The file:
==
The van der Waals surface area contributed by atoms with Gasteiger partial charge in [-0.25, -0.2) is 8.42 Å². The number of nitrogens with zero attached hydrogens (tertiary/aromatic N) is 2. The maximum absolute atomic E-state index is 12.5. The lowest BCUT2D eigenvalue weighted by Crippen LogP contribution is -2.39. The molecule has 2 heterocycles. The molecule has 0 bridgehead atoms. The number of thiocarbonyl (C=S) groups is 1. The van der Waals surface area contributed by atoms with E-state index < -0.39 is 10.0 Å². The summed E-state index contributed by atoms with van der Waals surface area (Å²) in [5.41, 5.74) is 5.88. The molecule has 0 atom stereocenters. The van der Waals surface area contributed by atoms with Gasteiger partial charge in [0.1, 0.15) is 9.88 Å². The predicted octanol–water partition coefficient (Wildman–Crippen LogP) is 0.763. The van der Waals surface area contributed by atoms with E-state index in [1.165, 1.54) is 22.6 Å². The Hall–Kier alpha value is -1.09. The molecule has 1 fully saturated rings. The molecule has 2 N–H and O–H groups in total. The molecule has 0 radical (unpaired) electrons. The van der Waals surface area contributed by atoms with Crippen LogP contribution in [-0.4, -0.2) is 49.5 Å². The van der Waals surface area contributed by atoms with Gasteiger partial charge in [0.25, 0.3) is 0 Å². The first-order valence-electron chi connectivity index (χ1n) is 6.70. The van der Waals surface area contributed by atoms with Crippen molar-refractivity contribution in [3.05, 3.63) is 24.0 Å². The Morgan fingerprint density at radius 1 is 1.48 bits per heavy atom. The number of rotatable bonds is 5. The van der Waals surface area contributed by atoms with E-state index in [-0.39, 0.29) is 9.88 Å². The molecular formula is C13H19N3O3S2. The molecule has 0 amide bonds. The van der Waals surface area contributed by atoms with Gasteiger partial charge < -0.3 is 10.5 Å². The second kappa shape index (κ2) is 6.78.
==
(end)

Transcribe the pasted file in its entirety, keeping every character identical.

The van der Waals surface area contributed by atoms with Gasteiger partial charge in [-0.25, -0.2) is 8.42 Å². The number of nitrogens with zero attached hydrogens (tertiary/aromatic N) is 2. The maximum absolute atomic E-state index is 12.5. The lowest BCUT2D eigenvalue weighted by Crippen LogP contribution is -2.39. The molecule has 2 heterocycles. The molecule has 0 bridgehead atoms. The number of thiocarbonyl (C=S) groups is 1. The van der Waals surface area contributed by atoms with E-state index < -0.39 is 10.0 Å². The summed E-state index contributed by atoms with van der Waals surface area (Å²) in [5.41, 5.74) is 5.88. The molecule has 0 atom stereocenters. The van der Waals surface area contributed by atoms with Gasteiger partial charge in [0.1, 0.15) is 9.88 Å². The predicted octanol–water partition coefficient (Wildman–Crippen LogP) is 0.763. The van der Waals surface area contributed by atoms with E-state index in [1.165, 1.54) is 22.6 Å². The Hall–Kier alpha value is -1.09. The molecule has 1 fully saturated rings. The molecule has 2 N–H and O–H groups in total. The molecule has 0 radical (unpaired) electrons. The van der Waals surface area contributed by atoms with Crippen LogP contribution in [-0.4, -0.2) is 49.5 Å². The van der Waals surface area contributed by atoms with Gasteiger partial charge in [0.25, 0.3) is 0 Å². The first-order valence-electron chi connectivity index (χ1n) is 6.70. The van der Waals surface area contributed by atoms with Crippen molar-refractivity contribution in [3.05, 3.63) is 24.0 Å². The Morgan fingerprint density at radius 1 is 1.48 bits per heavy atom. The number of rotatable bonds is 5. The van der Waals surface area contributed by atoms with E-state index in [-0.39, 0.29) is 9.88 Å². The molecular formula is C13H19N3O3S2. The molecule has 0 amide bonds. The van der Waals surface area contributed by atoms with Gasteiger partial charge < -0.3 is 10.5 Å². The second kappa shape index (κ2) is 6.78.